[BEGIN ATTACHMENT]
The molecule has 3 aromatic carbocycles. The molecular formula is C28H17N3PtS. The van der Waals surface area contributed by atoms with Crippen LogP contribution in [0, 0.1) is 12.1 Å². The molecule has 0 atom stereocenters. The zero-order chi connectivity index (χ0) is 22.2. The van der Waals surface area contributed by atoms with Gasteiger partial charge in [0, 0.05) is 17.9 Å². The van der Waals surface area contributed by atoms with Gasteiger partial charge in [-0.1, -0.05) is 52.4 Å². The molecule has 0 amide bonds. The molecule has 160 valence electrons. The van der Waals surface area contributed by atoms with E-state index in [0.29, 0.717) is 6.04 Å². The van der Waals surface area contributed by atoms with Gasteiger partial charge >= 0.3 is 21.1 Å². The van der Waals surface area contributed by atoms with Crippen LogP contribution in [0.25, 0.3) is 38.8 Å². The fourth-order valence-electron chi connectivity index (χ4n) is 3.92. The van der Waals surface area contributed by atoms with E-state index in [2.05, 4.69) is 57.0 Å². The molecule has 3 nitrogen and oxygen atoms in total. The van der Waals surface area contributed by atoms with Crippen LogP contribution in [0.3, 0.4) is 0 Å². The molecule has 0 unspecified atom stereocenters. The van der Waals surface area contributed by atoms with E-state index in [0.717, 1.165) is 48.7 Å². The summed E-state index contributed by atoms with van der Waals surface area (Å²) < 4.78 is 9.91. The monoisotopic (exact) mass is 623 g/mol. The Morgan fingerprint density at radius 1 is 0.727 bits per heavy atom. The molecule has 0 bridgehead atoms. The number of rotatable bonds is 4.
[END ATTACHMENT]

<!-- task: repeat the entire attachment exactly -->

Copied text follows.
The molecule has 3 aromatic carbocycles. The molecular formula is C28H17N3PtS. The van der Waals surface area contributed by atoms with Crippen LogP contribution in [0, 0.1) is 12.1 Å². The molecule has 0 atom stereocenters. The zero-order chi connectivity index (χ0) is 22.2. The van der Waals surface area contributed by atoms with Gasteiger partial charge in [0, 0.05) is 17.9 Å². The van der Waals surface area contributed by atoms with Gasteiger partial charge in [-0.1, -0.05) is 52.4 Å². The molecule has 0 amide bonds. The molecule has 160 valence electrons. The van der Waals surface area contributed by atoms with E-state index in [0.29, 0.717) is 6.04 Å². The van der Waals surface area contributed by atoms with Gasteiger partial charge >= 0.3 is 21.1 Å². The van der Waals surface area contributed by atoms with Crippen LogP contribution in [0.25, 0.3) is 38.8 Å². The fourth-order valence-electron chi connectivity index (χ4n) is 3.92. The van der Waals surface area contributed by atoms with E-state index in [2.05, 4.69) is 57.0 Å². The molecule has 3 nitrogen and oxygen atoms in total. The van der Waals surface area contributed by atoms with Crippen LogP contribution in [0.3, 0.4) is 0 Å². The molecule has 0 unspecified atom stereocenters. The van der Waals surface area contributed by atoms with E-state index in [0.717, 1.165) is 48.7 Å². The summed E-state index contributed by atoms with van der Waals surface area (Å²) < 4.78 is 9.91. The monoisotopic (exact) mass is 623 g/mol. The Morgan fingerprint density at radius 1 is 0.727 bits per heavy atom. The molecule has 0 bridgehead atoms. The number of rotatable bonds is 4.